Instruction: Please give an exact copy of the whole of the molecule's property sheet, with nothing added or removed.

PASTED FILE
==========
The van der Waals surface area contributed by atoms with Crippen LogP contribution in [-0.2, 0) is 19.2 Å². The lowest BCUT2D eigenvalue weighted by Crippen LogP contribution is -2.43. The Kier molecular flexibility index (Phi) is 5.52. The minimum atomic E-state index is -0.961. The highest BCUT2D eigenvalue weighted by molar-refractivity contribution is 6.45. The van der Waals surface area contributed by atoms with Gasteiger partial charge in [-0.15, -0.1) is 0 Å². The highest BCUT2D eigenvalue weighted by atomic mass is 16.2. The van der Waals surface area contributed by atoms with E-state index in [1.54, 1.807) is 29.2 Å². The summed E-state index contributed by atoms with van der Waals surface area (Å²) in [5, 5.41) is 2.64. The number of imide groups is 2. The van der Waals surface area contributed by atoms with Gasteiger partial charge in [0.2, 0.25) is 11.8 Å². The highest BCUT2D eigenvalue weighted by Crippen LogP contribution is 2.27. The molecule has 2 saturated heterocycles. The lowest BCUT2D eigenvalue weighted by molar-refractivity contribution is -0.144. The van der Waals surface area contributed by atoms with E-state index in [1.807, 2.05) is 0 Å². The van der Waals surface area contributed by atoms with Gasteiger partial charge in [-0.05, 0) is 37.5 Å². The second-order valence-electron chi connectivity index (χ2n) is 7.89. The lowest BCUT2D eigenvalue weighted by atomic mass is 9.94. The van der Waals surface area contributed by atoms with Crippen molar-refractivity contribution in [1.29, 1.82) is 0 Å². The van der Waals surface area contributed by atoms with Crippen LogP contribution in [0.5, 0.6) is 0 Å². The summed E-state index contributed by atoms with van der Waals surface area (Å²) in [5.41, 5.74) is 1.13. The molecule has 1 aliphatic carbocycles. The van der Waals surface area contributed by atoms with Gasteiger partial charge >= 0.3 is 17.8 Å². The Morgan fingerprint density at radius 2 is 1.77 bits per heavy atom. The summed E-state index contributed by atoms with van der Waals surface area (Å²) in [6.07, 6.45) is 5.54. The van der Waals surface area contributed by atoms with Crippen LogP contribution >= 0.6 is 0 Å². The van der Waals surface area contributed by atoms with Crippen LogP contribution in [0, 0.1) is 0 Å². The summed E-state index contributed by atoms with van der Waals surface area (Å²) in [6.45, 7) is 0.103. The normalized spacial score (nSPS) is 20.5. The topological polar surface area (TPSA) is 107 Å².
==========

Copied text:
The van der Waals surface area contributed by atoms with Crippen LogP contribution in [-0.2, 0) is 19.2 Å². The lowest BCUT2D eigenvalue weighted by Crippen LogP contribution is -2.43. The Kier molecular flexibility index (Phi) is 5.52. The minimum atomic E-state index is -0.961. The highest BCUT2D eigenvalue weighted by molar-refractivity contribution is 6.45. The van der Waals surface area contributed by atoms with Gasteiger partial charge in [-0.15, -0.1) is 0 Å². The highest BCUT2D eigenvalue weighted by atomic mass is 16.2. The van der Waals surface area contributed by atoms with E-state index in [1.54, 1.807) is 29.2 Å². The summed E-state index contributed by atoms with van der Waals surface area (Å²) in [5, 5.41) is 2.64. The number of imide groups is 2. The van der Waals surface area contributed by atoms with Gasteiger partial charge in [0.2, 0.25) is 11.8 Å². The highest BCUT2D eigenvalue weighted by Crippen LogP contribution is 2.27. The molecule has 2 saturated heterocycles. The lowest BCUT2D eigenvalue weighted by molar-refractivity contribution is -0.144. The van der Waals surface area contributed by atoms with E-state index in [1.807, 2.05) is 0 Å². The van der Waals surface area contributed by atoms with Gasteiger partial charge in [-0.05, 0) is 37.5 Å². The second-order valence-electron chi connectivity index (χ2n) is 7.89. The lowest BCUT2D eigenvalue weighted by atomic mass is 9.94. The van der Waals surface area contributed by atoms with Crippen molar-refractivity contribution in [1.29, 1.82) is 0 Å². The van der Waals surface area contributed by atoms with Crippen LogP contribution in [0.5, 0.6) is 0 Å². The summed E-state index contributed by atoms with van der Waals surface area (Å²) in [5.41, 5.74) is 1.13. The molecule has 1 aliphatic carbocycles. The van der Waals surface area contributed by atoms with Gasteiger partial charge >= 0.3 is 17.8 Å². The Morgan fingerprint density at radius 2 is 1.77 bits per heavy atom. The summed E-state index contributed by atoms with van der Waals surface area (Å²) in [6.07, 6.45) is 5.54. The van der Waals surface area contributed by atoms with Crippen LogP contribution >= 0.6 is 0 Å². The van der Waals surface area contributed by atoms with Crippen LogP contribution in [0, 0.1) is 0 Å². The summed E-state index contributed by atoms with van der Waals surface area (Å²) in [6.45, 7) is 0.103. The normalized spacial score (nSPS) is 20.5. The topological polar surface area (TPSA) is 107 Å².